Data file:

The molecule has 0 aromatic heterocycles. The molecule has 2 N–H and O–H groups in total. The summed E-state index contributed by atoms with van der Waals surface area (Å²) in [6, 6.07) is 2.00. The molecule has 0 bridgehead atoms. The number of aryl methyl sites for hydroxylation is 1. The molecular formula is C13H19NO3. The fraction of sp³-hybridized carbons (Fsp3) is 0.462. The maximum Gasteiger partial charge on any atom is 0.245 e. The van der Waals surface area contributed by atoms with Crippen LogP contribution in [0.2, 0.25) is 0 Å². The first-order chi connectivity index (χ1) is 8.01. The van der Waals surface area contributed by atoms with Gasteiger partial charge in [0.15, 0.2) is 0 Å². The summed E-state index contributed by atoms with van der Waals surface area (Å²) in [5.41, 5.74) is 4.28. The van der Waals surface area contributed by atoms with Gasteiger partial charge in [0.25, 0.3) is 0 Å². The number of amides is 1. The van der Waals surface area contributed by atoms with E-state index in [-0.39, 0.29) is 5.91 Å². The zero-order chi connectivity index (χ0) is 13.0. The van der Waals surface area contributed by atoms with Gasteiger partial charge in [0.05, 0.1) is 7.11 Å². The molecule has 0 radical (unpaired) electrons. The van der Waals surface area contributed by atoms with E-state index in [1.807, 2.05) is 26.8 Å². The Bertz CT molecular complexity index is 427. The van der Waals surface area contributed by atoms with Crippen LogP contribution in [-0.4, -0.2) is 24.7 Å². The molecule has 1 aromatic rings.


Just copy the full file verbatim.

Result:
The molecule has 0 aromatic heterocycles. The molecule has 2 N–H and O–H groups in total. The summed E-state index contributed by atoms with van der Waals surface area (Å²) in [6, 6.07) is 2.00. The molecule has 0 bridgehead atoms. The number of aryl methyl sites for hydroxylation is 1. The molecular formula is C13H19NO3. The fraction of sp³-hybridized carbons (Fsp3) is 0.462. The maximum Gasteiger partial charge on any atom is 0.245 e. The van der Waals surface area contributed by atoms with Crippen LogP contribution in [0.2, 0.25) is 0 Å². The first-order chi connectivity index (χ1) is 8.01. The van der Waals surface area contributed by atoms with Gasteiger partial charge in [0.15, 0.2) is 0 Å². The summed E-state index contributed by atoms with van der Waals surface area (Å²) in [5.41, 5.74) is 4.28. The van der Waals surface area contributed by atoms with Gasteiger partial charge in [0.25, 0.3) is 0 Å². The number of amides is 1. The van der Waals surface area contributed by atoms with E-state index in [-0.39, 0.29) is 5.91 Å². The zero-order chi connectivity index (χ0) is 13.0. The van der Waals surface area contributed by atoms with Gasteiger partial charge in [0.05, 0.1) is 7.11 Å². The molecule has 0 radical (unpaired) electrons. The van der Waals surface area contributed by atoms with E-state index in [1.807, 2.05) is 26.8 Å². The Bertz CT molecular complexity index is 427. The van der Waals surface area contributed by atoms with Crippen LogP contribution in [-0.4, -0.2) is 24.7 Å². The molecule has 1 aromatic rings.